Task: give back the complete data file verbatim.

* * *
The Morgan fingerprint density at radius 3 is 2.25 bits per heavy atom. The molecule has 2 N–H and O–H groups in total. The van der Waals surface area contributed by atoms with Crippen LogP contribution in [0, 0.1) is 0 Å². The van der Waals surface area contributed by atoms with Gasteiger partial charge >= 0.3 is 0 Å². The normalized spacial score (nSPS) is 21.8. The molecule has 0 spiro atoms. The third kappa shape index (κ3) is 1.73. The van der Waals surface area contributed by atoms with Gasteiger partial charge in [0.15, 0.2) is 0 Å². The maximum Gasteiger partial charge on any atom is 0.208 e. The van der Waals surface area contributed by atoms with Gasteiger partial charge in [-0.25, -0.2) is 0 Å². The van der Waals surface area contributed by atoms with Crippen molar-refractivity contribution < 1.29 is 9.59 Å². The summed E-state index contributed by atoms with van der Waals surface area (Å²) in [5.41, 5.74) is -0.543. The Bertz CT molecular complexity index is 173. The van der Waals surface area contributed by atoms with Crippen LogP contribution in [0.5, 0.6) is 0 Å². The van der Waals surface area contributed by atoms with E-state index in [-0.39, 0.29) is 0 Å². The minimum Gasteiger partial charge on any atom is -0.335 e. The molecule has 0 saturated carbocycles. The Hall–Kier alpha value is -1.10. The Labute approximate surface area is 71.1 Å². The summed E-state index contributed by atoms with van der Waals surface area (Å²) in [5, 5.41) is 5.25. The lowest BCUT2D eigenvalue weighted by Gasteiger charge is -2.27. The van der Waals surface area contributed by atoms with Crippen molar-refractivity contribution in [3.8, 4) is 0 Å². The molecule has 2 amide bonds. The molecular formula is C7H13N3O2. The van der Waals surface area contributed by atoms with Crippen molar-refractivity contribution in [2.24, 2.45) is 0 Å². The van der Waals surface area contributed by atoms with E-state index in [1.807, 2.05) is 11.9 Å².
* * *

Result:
The Morgan fingerprint density at radius 3 is 2.25 bits per heavy atom. The molecule has 2 N–H and O–H groups in total. The van der Waals surface area contributed by atoms with Crippen LogP contribution in [0, 0.1) is 0 Å². The van der Waals surface area contributed by atoms with Gasteiger partial charge >= 0.3 is 0 Å². The normalized spacial score (nSPS) is 21.8. The molecule has 0 spiro atoms. The third kappa shape index (κ3) is 1.73. The van der Waals surface area contributed by atoms with Gasteiger partial charge in [0.15, 0.2) is 0 Å². The maximum Gasteiger partial charge on any atom is 0.208 e. The van der Waals surface area contributed by atoms with Gasteiger partial charge in [-0.25, -0.2) is 0 Å². The van der Waals surface area contributed by atoms with Crippen molar-refractivity contribution < 1.29 is 9.59 Å². The summed E-state index contributed by atoms with van der Waals surface area (Å²) in [5.41, 5.74) is -0.543. The Bertz CT molecular complexity index is 173. The van der Waals surface area contributed by atoms with Crippen LogP contribution in [0.5, 0.6) is 0 Å². The van der Waals surface area contributed by atoms with E-state index in [-0.39, 0.29) is 0 Å². The minimum Gasteiger partial charge on any atom is -0.335 e. The molecule has 0 saturated carbocycles. The Hall–Kier alpha value is -1.10. The Labute approximate surface area is 71.1 Å². The summed E-state index contributed by atoms with van der Waals surface area (Å²) in [5, 5.41) is 5.25. The lowest BCUT2D eigenvalue weighted by Gasteiger charge is -2.27. The van der Waals surface area contributed by atoms with Crippen molar-refractivity contribution in [3.8, 4) is 0 Å². The molecule has 2 amide bonds. The molecular formula is C7H13N3O2. The van der Waals surface area contributed by atoms with Crippen molar-refractivity contribution in [2.24, 2.45) is 0 Å². The van der Waals surface area contributed by atoms with E-state index in [1.807, 2.05) is 11.9 Å².